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If SPÖVP fail to reach a majority, is a SPÖVP + Greens coalition a possibility?

Yes, but I don't know if the ÖVP would be more likely to join a FPÖ-led coalition or a SPÖ-ÖVP-Green coalition. Austrian politicians never say which coalitions they prefer ahead of an election. But Spindelegger could opt for FPÖ-ÖVP, because the ÖVP would get more ministers in this coalition than they would get in a SPÖ-ÖVP-Green one.

Here's a portrait of him if you understand some German:

http://www.youtube.com/watch?v=qsKHsP-BYPY

Seems like my sort of politician. I'm guessing he's a quite likly ÖVP leader sometime in the future.

Anyway, besides the fact the President has said he'd never appoint such an government, what's the liklyhood of an FPÖ-ÖVP coalition after the next election?

What if (hypothetically) the FPÖ won a majority of seats in the federal parliament.  Could the President refuse to appoint that government?  What role (beyond ceremonial) does the president have over such things?

I think he has to swear this government in then, if the FPÖ gets 50%+

I found this explanation:

Quote
Die Nationalratswahlen haben auch die politische Bedeutung von Kanzlerwahlen.
Der frisch gewählte und insofern personalplebiszitär legitimierte Kanzlerkandidat
steht dem früher gewählten personalplebiszitär legitimierten Bundespräsidenten
gegenüber.

Bei absoluter parlamentarischer Mehrheit des Kanzlerkandidaten wird daher der
Entscheidungsspielraum des Bundespräsidenten gemäß Art 70 B-VG auf null
reduziert. Das Gutdünken oder rechtliche Ermessen bei der Auswahl der Personen
wird zur faktischen Bindung.

Bei starker relativer Mehrheit eines Kanzlerkandidaten schrumpft der Spielraum
umso mehr, je mehr der Kandidat sich auf eine von ihm veranlaßte sichere
Koalitionsmehrheit stützen kann. Zur relativen plebiszitären Legitimation kommt die
parlamentarische. Auch dann ist der Entscheidungsspielraum des
Bundespräsidenten reduziert.

Bei relativer Mehrheit eines Kanzlerkandidaten ohne sichere Koalitionsmehrheit ist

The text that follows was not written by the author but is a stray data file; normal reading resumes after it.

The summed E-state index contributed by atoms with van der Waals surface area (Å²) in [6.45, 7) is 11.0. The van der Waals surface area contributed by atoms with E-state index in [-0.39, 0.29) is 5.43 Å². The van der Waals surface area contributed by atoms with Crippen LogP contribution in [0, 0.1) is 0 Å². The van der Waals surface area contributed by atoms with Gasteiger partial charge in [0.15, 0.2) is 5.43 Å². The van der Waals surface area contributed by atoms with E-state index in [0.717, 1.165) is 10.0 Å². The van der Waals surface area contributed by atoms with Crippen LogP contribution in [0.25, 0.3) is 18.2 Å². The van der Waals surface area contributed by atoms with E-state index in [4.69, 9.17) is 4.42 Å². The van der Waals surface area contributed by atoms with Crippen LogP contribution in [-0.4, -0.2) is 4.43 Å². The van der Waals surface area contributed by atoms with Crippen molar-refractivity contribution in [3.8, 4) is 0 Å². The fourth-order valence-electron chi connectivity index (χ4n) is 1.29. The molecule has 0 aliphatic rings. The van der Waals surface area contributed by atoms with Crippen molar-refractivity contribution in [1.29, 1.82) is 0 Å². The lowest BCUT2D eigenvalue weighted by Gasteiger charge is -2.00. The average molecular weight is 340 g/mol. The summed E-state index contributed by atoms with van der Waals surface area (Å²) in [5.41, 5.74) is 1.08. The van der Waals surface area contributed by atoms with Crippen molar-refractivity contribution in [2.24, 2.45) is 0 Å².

der Bundespräsident relativ frei.

http://www.boku.ac.at/wpr/wpr_dp/dp-26.pdf

It says that "if a parliamentary election results in an absolute majority for the winning party, the election is like a direct Chancellor election and then the Chancellor candidate is in the same position like the President and therefore the swearing-in of the Chancellor candidate by the President becomes de-facto binding."

Even though another source says this:

Quote
Was passiert, wenn HC Strache (FPÖ) Nummer 1 bei der nächsten Nationalratswahl wird?
Der Kurier fragte Bundespräsident Heinz Fischer (SPÖ), ob er schon bald Strache als Kanzler angeloben muss?

Antwort Bundespräsident Heinz Fischer: "Von MUSS kann keine Rede sein".  (kurier.at 23. April 2011)

Stellt sich die Frage was passieren würde, wenn Strache mehr als 50% der Stimmen - also eine absolute Mehrheit - bekommt.

Rein theoretisch könnte Bundespräsident Fischer auch dann eine Angelobung von Strache als Bundeskanzler verweigern. Dann würde aber die Demokratie in Österreich ordentlich ins Wanken geraten, denn die FPÖ könnte jedes Gesetz im Parlament blockieren und eine eventuelle Minderheitsregierung von SPÖ & ÖVP mit Misstrauensanträgen aus dem Amt kippen. Somit müßte Bundespräsident Fischer entweder gute Mine zur Strache-Angelobung machen (wie zB Thomas Klestil bei der Angelobung der FPÖ-ÖVP Koalition) oder als Bundespräsident zurücktreten und auf monatlich 22.848 Euro Gehalt verzichten.